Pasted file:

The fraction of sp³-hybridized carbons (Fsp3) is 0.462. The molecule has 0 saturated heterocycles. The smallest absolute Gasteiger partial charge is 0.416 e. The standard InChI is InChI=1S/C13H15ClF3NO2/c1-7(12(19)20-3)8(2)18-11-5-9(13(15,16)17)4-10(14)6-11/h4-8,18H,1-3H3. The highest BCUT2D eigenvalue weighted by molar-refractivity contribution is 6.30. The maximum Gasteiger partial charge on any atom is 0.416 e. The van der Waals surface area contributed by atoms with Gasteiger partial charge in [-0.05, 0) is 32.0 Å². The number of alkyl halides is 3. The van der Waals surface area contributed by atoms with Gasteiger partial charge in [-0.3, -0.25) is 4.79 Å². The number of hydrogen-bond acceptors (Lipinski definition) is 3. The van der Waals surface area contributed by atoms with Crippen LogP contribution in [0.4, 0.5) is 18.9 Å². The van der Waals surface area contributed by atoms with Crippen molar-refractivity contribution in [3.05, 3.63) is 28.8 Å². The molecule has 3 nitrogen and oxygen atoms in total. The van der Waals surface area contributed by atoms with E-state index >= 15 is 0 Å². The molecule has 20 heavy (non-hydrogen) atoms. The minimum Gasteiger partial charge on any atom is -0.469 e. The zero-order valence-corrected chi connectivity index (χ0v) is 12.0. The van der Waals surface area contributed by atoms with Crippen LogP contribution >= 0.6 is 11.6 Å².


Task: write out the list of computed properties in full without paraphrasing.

The fraction of sp³-hybridized carbons (Fsp3) is 0.462. The molecule has 0 saturated heterocycles. The smallest absolute Gasteiger partial charge is 0.416 e. The standard InChI is InChI=1S/C13H15ClF3NO2/c1-7(12(19)20-3)8(2)18-11-5-9(13(15,16)17)4-10(14)6-11/h4-8,18H,1-3H3. The highest BCUT2D eigenvalue weighted by molar-refractivity contribution is 6.30. The maximum Gasteiger partial charge on any atom is 0.416 e. The van der Waals surface area contributed by atoms with Gasteiger partial charge in [-0.05, 0) is 32.0 Å². The number of alkyl halides is 3. The van der Waals surface area contributed by atoms with Gasteiger partial charge in [-0.3, -0.25) is 4.79 Å². The number of hydrogen-bond acceptors (Lipinski definition) is 3. The van der Waals surface area contributed by atoms with Crippen LogP contribution in [0.4, 0.5) is 18.9 Å². The van der Waals surface area contributed by atoms with Crippen molar-refractivity contribution in [3.05, 3.63) is 28.8 Å². The molecule has 3 nitrogen and oxygen atoms in total. The van der Waals surface area contributed by atoms with E-state index >= 15 is 0 Å². The molecule has 20 heavy (non-hydrogen) atoms. The minimum Gasteiger partial charge on any atom is -0.469 e. The zero-order valence-corrected chi connectivity index (χ0v) is 12.0. The van der Waals surface area contributed by atoms with Crippen LogP contribution >= 0.6 is 11.6 Å².